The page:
Bollywood’s favourite villain, Amrish Puri was born on 22nd June 1932 in Punjab. He stated acting in 1967, doing theatre and voiceover parts, and was active till his death in 2005. He worked in more than 400 films in different languages, including Hindi, Marathi, Kannada, Punjabi, Malayalam, Telugu, Tamil, and English. The actor made his Bollywood debut in 1971 with Reshma Aur Shera, and went on to play many memorable characters. He is best remembered for these iconic roles:
In 1987’s superhero film, Mr. India, which became a cult classic, Amrish Puri played the role of Mogambo, an evil, retired Army General who wants to conquer India. Mogambo is considered one of Bollywood’s best villains and his dialogue "Mogambo khush hua" ("Mogambo is pleased”) is always mentioned in any tribute for Amrish Puri.
Amrish Puri appeared in Steven Spielberg’s Indiana Jones and the Temple of Doom, as a demonic thuggee priest, performing human sacrifices and enslaving children. He was a terrifying villain in the movie that was among the top ten grossers of that time.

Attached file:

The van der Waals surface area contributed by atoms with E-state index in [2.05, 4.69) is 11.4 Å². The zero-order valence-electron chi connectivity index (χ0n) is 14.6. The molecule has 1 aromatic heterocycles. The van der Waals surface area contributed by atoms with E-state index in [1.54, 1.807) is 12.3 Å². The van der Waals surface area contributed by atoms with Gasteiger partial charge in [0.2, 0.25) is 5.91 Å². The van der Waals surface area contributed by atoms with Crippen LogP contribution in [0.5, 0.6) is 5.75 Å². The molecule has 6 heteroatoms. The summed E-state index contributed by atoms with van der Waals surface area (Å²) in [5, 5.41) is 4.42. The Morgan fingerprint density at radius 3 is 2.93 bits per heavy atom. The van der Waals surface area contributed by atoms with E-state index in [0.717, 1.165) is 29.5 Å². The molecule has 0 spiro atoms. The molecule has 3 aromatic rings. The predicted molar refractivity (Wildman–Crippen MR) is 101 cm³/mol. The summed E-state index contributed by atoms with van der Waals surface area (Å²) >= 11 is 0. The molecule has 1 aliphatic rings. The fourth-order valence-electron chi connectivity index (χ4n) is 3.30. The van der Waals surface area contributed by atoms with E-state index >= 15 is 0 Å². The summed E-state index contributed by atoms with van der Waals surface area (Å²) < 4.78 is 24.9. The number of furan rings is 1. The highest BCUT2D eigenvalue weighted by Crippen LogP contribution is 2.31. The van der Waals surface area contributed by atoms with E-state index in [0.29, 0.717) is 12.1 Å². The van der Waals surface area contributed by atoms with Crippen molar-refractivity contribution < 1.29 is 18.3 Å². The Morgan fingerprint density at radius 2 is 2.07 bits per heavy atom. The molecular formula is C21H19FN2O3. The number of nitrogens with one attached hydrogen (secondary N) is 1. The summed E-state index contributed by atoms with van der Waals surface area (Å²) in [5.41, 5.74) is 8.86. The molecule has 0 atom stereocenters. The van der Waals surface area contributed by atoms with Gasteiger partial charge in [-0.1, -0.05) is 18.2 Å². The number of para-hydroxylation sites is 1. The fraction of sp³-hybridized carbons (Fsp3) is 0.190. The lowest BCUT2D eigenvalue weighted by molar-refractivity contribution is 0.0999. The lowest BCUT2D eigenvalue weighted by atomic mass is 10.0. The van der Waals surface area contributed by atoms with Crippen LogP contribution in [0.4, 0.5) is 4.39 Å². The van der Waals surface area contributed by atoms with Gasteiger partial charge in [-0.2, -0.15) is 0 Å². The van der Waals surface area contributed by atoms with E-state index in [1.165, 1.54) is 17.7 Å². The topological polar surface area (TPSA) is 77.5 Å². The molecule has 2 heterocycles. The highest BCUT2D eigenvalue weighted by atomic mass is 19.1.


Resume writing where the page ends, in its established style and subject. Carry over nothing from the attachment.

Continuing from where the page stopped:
Thakur Darjan Singh
The actor appeared in Karan-Arjun as an evil Thakur who brutally murders his relatives, the two brothers Karan (Salman Khan) and Arjun (Shahrukh Khan) to prevent them from inheriting their grandfather’s estate.
Chaudhry Baldev Singh
As Simran (Kajol’s) strict and traditional father in Dilwale Dulhania Le Jayenge, Amrish Puri provided the necessary contrast to Raj (Shahrukh Khan’s) carefree, modern character and conflict to the love story.
Chief Minister Balraj Chauhan
Amrish Puri played a greedy and indifferent Chief Minister in Nayak, who blames his shortcomings as a politician on red tape and bureaucracy.
Amrish Puri did not play the villain in Virasat but had a short yet memorable role as a feudal lord and an authoritarian father who wants his well-educated son to stay in the village and help with its progress and development.
These and many other roles have made Amrish Puri eternal in cinema. Filmmakers sought him out due to his loud and powerful voice — for which he used to receive training for three to fours — and for his incredibly intimidating personality on screen. He was consistently and seemingly effortlessly able to inspire fear and hatred in the minds and hearts of thousands of cinema-goers. He gave chilling performances as the bad guy and also a patriarch who wishes to uphold the good and traditional values of Indian culture. Today’s Google Doodle celebrates the life and legacy of this renowned actor, describing his life as an inspiration: “If at first you don’t succeed, try, try again—and you might end up like Indian film actor Amrish Puri, who overcame an early setback on the way to fulfilling his big screen dreams.”